So while I agree with Ben Cubby that using that headline was simply applying the standard of political commentary we have as a society come to accept, I also see very clearly other social problems attached to such commentary. Problems that aren’t being solved and don’t need to be supported, even if inadvertently, by political commentary.

Edited to add Betty’s great article written at the time of the “Dead Woman Walking” headline: War on Women: The Reality.

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9 comments on “Dead Man Walking versus Dead Woman Walking

  1. It is a violent analogy of a violent act – state sanctioned murder. Whether they say “Dead Man Walking” or “Dead Woman Walking” as the condemned take their last walk to their execution in American prisons sexism is the last thing on their fellows’ minds. They are just stating a fact and say it in recognition of that fact in homage to the condemned. Where it can become sexist is in the use of the phrase as an analogy.

    Liked by 1 person

    • Last year was such a unique situation. I can’t say I like the phrase at all, I don’t know why we have to be so harsh in our discourse.

      I’m concerned this year could see a lot of vitiolic commentary. Not very helpful as the issues get buried behind the vitriol.

      Liked by 1 person

  2. Wonderfully insightful words in to a troubling part of society today Robyn.

    Like

  3. Well said Robyn. I did write about the SMH “Dead Woman Walking” image when it first appeared. http://bettsie.wordpress.com/2013/06/18/war-on-women-the-reality/.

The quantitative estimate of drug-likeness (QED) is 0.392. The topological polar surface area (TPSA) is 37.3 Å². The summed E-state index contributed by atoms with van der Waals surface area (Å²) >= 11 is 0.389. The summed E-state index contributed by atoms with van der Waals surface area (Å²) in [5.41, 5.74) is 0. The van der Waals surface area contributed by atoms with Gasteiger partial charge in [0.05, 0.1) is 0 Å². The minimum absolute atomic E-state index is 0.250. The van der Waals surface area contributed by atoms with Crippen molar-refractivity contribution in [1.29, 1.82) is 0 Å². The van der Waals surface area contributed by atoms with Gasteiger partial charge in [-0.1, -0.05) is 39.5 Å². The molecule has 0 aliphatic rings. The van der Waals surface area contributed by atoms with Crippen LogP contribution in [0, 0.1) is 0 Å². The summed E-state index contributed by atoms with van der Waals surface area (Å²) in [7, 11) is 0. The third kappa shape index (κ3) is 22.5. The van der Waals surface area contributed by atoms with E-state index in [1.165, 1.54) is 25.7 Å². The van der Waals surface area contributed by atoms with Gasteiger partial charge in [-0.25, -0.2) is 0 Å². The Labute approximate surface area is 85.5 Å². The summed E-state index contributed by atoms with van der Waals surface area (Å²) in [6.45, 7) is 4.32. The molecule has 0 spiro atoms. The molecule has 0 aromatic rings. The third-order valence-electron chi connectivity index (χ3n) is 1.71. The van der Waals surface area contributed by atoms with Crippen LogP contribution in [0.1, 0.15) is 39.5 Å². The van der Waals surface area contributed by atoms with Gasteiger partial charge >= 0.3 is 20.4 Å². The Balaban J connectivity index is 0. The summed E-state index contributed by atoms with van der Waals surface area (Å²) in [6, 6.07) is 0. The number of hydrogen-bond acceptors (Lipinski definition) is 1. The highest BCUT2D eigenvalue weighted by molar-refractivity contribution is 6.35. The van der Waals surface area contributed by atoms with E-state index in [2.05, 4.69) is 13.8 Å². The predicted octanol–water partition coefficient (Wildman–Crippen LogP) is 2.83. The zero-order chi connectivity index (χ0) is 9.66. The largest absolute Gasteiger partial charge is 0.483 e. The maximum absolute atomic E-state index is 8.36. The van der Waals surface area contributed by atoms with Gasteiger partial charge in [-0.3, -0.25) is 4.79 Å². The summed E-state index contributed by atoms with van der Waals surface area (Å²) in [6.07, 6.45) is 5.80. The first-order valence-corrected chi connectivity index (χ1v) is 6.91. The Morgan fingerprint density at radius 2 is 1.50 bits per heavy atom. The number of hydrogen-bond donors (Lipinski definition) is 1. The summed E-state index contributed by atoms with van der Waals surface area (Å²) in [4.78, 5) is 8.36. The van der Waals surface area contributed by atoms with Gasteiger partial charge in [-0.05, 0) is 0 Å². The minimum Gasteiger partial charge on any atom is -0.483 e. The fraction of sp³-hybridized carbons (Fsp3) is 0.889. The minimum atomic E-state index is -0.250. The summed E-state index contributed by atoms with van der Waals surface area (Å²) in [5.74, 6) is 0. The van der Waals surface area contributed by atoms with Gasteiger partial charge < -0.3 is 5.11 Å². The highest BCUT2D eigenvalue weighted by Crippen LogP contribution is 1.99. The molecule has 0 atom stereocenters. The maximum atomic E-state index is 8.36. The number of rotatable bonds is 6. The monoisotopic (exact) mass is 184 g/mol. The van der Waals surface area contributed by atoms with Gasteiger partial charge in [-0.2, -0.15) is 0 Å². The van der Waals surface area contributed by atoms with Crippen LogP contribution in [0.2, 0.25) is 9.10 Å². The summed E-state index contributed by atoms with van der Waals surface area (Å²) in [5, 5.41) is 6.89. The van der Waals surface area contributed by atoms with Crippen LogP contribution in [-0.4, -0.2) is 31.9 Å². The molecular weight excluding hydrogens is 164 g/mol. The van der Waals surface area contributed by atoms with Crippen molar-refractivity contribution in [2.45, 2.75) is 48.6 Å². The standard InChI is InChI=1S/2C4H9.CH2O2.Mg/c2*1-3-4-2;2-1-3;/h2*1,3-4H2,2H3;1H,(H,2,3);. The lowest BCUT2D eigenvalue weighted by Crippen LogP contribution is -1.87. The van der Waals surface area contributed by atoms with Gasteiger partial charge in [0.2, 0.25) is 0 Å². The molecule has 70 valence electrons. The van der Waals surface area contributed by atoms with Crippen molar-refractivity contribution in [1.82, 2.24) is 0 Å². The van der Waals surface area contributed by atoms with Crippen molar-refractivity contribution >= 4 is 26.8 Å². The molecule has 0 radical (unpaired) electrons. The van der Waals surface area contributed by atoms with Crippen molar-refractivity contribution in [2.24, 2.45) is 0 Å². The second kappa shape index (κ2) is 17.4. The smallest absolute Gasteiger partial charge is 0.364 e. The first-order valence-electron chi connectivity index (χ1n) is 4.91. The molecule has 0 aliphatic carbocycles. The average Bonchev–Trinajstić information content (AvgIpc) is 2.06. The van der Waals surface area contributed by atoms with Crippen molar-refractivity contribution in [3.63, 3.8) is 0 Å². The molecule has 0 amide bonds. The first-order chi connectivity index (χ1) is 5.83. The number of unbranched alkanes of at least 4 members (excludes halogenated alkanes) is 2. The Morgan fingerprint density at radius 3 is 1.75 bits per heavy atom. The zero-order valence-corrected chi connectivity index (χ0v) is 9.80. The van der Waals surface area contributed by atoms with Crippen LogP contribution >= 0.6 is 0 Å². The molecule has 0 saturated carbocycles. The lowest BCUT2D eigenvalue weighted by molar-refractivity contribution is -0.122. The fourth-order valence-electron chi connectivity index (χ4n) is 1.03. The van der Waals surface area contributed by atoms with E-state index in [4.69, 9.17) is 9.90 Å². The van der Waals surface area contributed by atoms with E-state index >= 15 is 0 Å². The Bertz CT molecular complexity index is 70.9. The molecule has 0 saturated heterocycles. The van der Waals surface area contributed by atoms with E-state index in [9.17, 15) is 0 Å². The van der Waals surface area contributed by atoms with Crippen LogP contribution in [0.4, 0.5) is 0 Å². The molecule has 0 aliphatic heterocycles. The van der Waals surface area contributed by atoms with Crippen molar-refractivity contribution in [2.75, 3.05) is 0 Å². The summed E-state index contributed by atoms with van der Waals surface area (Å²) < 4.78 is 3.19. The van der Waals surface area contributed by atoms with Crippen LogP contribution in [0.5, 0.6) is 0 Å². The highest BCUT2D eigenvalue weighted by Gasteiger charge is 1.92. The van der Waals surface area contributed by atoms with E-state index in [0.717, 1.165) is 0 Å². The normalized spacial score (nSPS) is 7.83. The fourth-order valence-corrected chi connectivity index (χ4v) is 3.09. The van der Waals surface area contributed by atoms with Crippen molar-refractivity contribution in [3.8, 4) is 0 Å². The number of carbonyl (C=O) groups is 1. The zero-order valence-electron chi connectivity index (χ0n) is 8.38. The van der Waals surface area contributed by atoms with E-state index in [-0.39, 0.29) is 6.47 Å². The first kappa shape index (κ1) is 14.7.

As you say, my concern was how that imagine when viewed in context with all other threats and abuse directed at Julia Gillard could be seen as a pattern of sexist abuse of appalling proportions directed at the first women to hold the office of Prime Minister.

    Some of the comments I made include..”The violent language used in reference to Julia Gillard included drowning, stabbing, throat slitting, hitting with a baseball bat, being fed to the sharks, putting a target on her, wishing she would lay down & die, its the killing season, strangulation, shot by the Taliban and finally cremated. Any wonder our attempts to end violence against women are a continued struggle. Ask abused women how often they would hear all of this and worse”

    The attacks on Julia Gillard were very personal and sustained over several years. None of the attacks were about policy…it was all about her gender…When we have one in 4 women in Australia experiencing violence and abuse, it was an inappropriate and insensitive image.

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    • No, Betty, thank you. I am so glad you have shared your article link. You write about the abuse of women so well I hope readers visit your article.

      One day, maybe, such things will be no longer, but for now we need to be careful.

      Like

  4. Thoughtful and insightful as usual, Robyn.
    I wish you’d linked in the image I referred to, because my remark was sarcastic (it was pictures of a large number of insulting and derogatory front pages), and not suggesting that the image and treatment of Julia Gillard constituted “polite” discourse as could be inferred.
    As a participant in that brief exchange, though, I also said (agreeing with Ben Cubby) that the image and language were unexceptional in the context of media political rhetoric.
    Reading now your longer explanation, and Betty’s reasoning, I have to agree that despite identical language, the context in which it occurred together with the difference in gender make it tasteless and objectionable.
    We’re desensitized to this language, and it’s good you’re not letting it pass unremarked.